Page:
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London's Favourite

London's Favourite French Film 2008 - The Results

By No author

On the 19th June, after weeks of anticipation, the results were finally revealed at the Gala Award Night held at the French Institute in South Kensington. Paul Ryan, who presented the award last year together with Patricia Connell, France In London’s Managing Director, was unwell and was unfortunately unable to make it to the event. Julien Planté, who is in charge of the film sections at the French Institute stepped in to save the day and what a day he saved.

The auditorium was absolutely packed with an impressive mix of people: some had been invited, others had bought their tickets, others had won their tickets and finally, the distributors were there to pick up their awards.
Contrary to the previous years, there was also something new, Lorraine Levy, the director of the film, Mes Amis, Mes Amours, about to be shown after the awards, was in the audience. For the first time ever her film was going to be seen by a fee paying crowd and she was both anxious and looking forward to it.


The Awards

Patricia Connell, briefly thanked the audience and explained how people had been voting on the website. Visitors had to pick a maximum of 5 films out of a list of 35 which had all been released in the UK in the last 12 months.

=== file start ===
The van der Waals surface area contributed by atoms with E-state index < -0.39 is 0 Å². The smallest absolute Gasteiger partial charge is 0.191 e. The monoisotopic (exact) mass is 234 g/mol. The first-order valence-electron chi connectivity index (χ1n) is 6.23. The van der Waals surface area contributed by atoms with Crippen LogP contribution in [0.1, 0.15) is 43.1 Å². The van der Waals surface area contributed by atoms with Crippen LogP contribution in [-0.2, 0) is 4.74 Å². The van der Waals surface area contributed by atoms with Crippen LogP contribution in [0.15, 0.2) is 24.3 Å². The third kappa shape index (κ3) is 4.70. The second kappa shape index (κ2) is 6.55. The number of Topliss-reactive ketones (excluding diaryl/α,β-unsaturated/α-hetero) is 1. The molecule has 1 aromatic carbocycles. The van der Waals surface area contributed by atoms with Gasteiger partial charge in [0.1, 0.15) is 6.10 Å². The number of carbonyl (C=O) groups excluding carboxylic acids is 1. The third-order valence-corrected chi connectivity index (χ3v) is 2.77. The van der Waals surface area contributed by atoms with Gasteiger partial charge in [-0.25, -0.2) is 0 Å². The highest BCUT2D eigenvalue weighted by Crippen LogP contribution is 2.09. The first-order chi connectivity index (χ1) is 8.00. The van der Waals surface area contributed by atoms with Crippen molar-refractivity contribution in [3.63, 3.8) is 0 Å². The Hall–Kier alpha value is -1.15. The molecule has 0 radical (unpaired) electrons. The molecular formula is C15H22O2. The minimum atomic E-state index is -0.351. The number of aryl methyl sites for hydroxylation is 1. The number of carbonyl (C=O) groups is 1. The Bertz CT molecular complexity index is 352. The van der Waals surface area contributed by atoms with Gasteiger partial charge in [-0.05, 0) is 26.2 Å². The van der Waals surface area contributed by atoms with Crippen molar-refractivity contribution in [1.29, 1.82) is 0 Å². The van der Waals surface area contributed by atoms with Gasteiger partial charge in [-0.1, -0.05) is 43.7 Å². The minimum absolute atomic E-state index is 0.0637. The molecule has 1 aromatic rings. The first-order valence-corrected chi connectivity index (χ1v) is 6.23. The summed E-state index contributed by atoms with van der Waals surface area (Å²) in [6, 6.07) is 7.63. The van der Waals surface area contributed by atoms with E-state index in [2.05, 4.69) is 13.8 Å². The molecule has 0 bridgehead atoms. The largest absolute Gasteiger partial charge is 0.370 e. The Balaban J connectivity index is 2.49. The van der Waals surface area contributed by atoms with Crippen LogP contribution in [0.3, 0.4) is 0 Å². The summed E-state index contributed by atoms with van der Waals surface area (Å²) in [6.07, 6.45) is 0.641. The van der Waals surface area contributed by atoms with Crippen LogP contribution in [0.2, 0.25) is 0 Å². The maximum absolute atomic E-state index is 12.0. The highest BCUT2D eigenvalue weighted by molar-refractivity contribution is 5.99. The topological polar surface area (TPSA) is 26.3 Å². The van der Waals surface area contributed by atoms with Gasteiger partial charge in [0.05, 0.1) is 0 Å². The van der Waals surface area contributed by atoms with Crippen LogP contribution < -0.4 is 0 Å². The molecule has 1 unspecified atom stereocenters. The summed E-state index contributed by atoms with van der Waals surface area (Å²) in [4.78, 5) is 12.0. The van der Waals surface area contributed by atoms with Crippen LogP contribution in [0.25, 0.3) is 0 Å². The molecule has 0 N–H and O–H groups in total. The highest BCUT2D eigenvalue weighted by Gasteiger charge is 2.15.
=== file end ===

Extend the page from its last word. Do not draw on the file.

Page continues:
All in all, a few thousand votes had been cast and the winners were finally announced.



First Place

La Vie en Rose (Dir. Olivier Dahan) with Marion Cotillard in the Role of Piaf
Marion Cotillard won both a Bafta and an Oscar for her part.


Tell No One
Tell No One



Second Place Tell No One (Dir. Guillaume Canet) with François Cluzet, André Dussollier and Marie-Josée Croze.



Third Place

Persepolis (Dir. Vincent Paronnaud and Marjane Satrapi)



1    La Vie en Rose    (Dir. Olivier Dahan)
2    Tell No One    (Dir. Guillaume Canet)
3    Persepolis    (Dir. Vincent Paronnaud and Marjane Satrapi)
4    The Diving Bell and the Butterfly    (Dir. Julian Schnabel)
5    Welcome to the Sticks    (Dir. Dany Boon)
6    Two days in Paris    (Dir. Julie Delpy)
7    My Best Friend    (Dir. Patrice Leconte)
8    Paris Je t’aime    (Dir. Olivier Assayas, Frédéric Auburtin, Christoffer Boe)
9    Moliere    (Dir. Laurent Tirard)
10  The Singer    (Dir. Xavier Giannoli)

Zac Brilliant (MD of Icon), Justin Marciano (MD of Revolver) and Isabelle Stewart of Optimum), all came on stage to say a few words and received their respective awards.

The atmosphere in the auditorium was by then relatively relaxed and friendly and came the Free Draw winners’ turn to receive their prizes (All the voters were entered in a free prize draw).


The Free Prize Draw Winners

1st Beatrice Tissier  - A week for up to eight people in one of St Tropez most exclusive Villas courtesy of The Villa Book.
2nd Lucy Ash – A long weekend for 4 in a beautiful apartment in Paris in St Germain des Prés.
3rd Micheal Howes – A weekend stay for 2 in one of the Hotel du Vin's many hotels.

For the full list of winners , click here